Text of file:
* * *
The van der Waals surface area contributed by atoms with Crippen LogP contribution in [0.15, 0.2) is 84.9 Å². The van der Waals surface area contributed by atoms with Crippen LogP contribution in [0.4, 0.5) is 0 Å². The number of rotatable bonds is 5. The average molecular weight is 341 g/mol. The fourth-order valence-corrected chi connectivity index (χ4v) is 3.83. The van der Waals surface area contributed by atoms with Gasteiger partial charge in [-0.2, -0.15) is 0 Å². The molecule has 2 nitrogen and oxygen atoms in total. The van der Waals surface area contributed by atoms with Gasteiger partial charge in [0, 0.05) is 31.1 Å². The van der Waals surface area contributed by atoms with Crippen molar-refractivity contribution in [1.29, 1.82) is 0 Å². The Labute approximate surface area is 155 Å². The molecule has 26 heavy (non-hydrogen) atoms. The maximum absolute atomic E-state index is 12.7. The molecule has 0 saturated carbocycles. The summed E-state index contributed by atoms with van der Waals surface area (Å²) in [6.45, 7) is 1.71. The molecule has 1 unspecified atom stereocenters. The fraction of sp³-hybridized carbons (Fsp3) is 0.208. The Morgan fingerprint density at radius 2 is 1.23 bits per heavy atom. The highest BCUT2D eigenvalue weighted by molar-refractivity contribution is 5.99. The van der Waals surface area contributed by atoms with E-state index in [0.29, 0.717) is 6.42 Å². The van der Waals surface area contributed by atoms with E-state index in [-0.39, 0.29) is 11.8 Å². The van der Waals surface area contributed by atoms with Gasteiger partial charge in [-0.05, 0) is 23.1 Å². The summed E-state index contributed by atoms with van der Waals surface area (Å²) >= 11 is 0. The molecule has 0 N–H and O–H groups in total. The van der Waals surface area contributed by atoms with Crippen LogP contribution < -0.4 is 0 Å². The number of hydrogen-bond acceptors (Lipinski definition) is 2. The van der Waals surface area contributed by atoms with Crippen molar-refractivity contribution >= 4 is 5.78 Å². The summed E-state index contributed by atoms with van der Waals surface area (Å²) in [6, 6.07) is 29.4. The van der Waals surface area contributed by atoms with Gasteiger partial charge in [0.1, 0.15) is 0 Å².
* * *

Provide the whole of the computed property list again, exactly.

The van der Waals surface area contributed by atoms with Crippen LogP contribution in [0.15, 0.2) is 84.9 Å². The van der Waals surface area contributed by atoms with Crippen LogP contribution in [0.4, 0.5) is 0 Å². The number of rotatable bonds is 5. The average molecular weight is 341 g/mol. The fourth-order valence-corrected chi connectivity index (χ4v) is 3.83. The van der Waals surface area contributed by atoms with Gasteiger partial charge in [-0.2, -0.15) is 0 Å². The molecule has 2 nitrogen and oxygen atoms in total. The van der Waals surface area contributed by atoms with Gasteiger partial charge in [0, 0.05) is 31.1 Å². The van der Waals surface area contributed by atoms with Crippen molar-refractivity contribution in [1.29, 1.82) is 0 Å². The Labute approximate surface area is 155 Å². The molecule has 26 heavy (non-hydrogen) atoms. The maximum absolute atomic E-state index is 12.7. The molecule has 0 saturated carbocycles. The summed E-state index contributed by atoms with van der Waals surface area (Å²) in [6.45, 7) is 1.71. The molecule has 1 unspecified atom stereocenters. The fraction of sp³-hybridized carbons (Fsp3) is 0.208. The Morgan fingerprint density at radius 2 is 1.23 bits per heavy atom. The highest BCUT2D eigenvalue weighted by molar-refractivity contribution is 5.99. The van der Waals surface area contributed by atoms with E-state index in [0.29, 0.717) is 6.42 Å². The van der Waals surface area contributed by atoms with E-state index in [-0.39, 0.29) is 11.8 Å². The van der Waals surface area contributed by atoms with Gasteiger partial charge in [-0.05, 0) is 23.1 Å². The summed E-state index contributed by atoms with van der Waals surface area (Å²) >= 11 is 0. The molecule has 0 N–H and O–H groups in total. The van der Waals surface area contributed by atoms with Crippen LogP contribution < -0.4 is 0 Å². The number of hydrogen-bond acceptors (Lipinski definition) is 2. The van der Waals surface area contributed by atoms with Crippen molar-refractivity contribution >= 4 is 5.78 Å². The summed E-state index contributed by atoms with van der Waals surface area (Å²) in [6, 6.07) is 29.4. The van der Waals surface area contributed by atoms with Gasteiger partial charge in [0.1, 0.15) is 0 Å².